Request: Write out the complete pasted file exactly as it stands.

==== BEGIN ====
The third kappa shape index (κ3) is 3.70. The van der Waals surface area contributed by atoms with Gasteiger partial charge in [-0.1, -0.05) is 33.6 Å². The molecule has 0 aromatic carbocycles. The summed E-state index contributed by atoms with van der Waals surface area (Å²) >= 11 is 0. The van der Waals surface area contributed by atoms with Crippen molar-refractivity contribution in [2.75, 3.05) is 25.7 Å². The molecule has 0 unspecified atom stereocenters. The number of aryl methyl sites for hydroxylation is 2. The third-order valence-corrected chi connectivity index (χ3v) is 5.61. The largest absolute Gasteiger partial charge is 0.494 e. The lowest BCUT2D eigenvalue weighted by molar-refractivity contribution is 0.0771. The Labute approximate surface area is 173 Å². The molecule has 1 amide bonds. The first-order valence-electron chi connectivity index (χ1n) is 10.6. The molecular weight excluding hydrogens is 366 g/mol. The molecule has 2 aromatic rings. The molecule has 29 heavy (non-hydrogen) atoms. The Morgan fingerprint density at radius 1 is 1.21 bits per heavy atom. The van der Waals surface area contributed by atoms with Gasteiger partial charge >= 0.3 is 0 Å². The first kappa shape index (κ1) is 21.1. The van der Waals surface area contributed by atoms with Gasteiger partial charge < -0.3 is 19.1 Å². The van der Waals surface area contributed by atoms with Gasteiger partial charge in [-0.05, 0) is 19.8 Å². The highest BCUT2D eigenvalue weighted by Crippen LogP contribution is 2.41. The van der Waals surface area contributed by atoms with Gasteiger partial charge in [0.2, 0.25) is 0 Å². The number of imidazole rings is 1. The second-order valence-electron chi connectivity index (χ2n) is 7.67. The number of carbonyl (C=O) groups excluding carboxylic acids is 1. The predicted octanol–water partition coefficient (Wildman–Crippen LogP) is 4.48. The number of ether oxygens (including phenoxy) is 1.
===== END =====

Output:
The third kappa shape index (κ3) is 3.70. The van der Waals surface area contributed by atoms with Gasteiger partial charge in [-0.1, -0.05) is 33.6 Å². The molecule has 0 aromatic carbocycles. The summed E-state index contributed by atoms with van der Waals surface area (Å²) >= 11 is 0. The van der Waals surface area contributed by atoms with Crippen molar-refractivity contribution in [2.75, 3.05) is 25.7 Å². The molecule has 0 unspecified atom stereocenters. The number of aryl methyl sites for hydroxylation is 2. The third-order valence-corrected chi connectivity index (χ3v) is 5.61. The largest absolute Gasteiger partial charge is 0.494 e. The lowest BCUT2D eigenvalue weighted by molar-refractivity contribution is 0.0771. The Labute approximate surface area is 173 Å². The molecule has 1 amide bonds. The first-order valence-electron chi connectivity index (χ1n) is 10.6. The molecular weight excluding hydrogens is 366 g/mol. The molecule has 2 aromatic rings. The molecule has 29 heavy (non-hydrogen) atoms. The Morgan fingerprint density at radius 1 is 1.21 bits per heavy atom. The van der Waals surface area contributed by atoms with Gasteiger partial charge >= 0.3 is 0 Å². The first kappa shape index (κ1) is 21.1. The van der Waals surface area contributed by atoms with Gasteiger partial charge < -0.3 is 19.1 Å². The van der Waals surface area contributed by atoms with Gasteiger partial charge in [-0.05, 0) is 19.8 Å². The highest BCUT2D eigenvalue weighted by Crippen LogP contribution is 2.41. The van der Waals surface area contributed by atoms with Gasteiger partial charge in [0.2, 0.25) is 0 Å². The number of imidazole rings is 1. The second-order valence-electron chi connectivity index (χ2n) is 7.67. The number of carbonyl (C=O) groups excluding carboxylic acids is 1. The predicted octanol–water partition coefficient (Wildman–Crippen LogP) is 4.48. The number of ether oxygens (including phenoxy) is 1.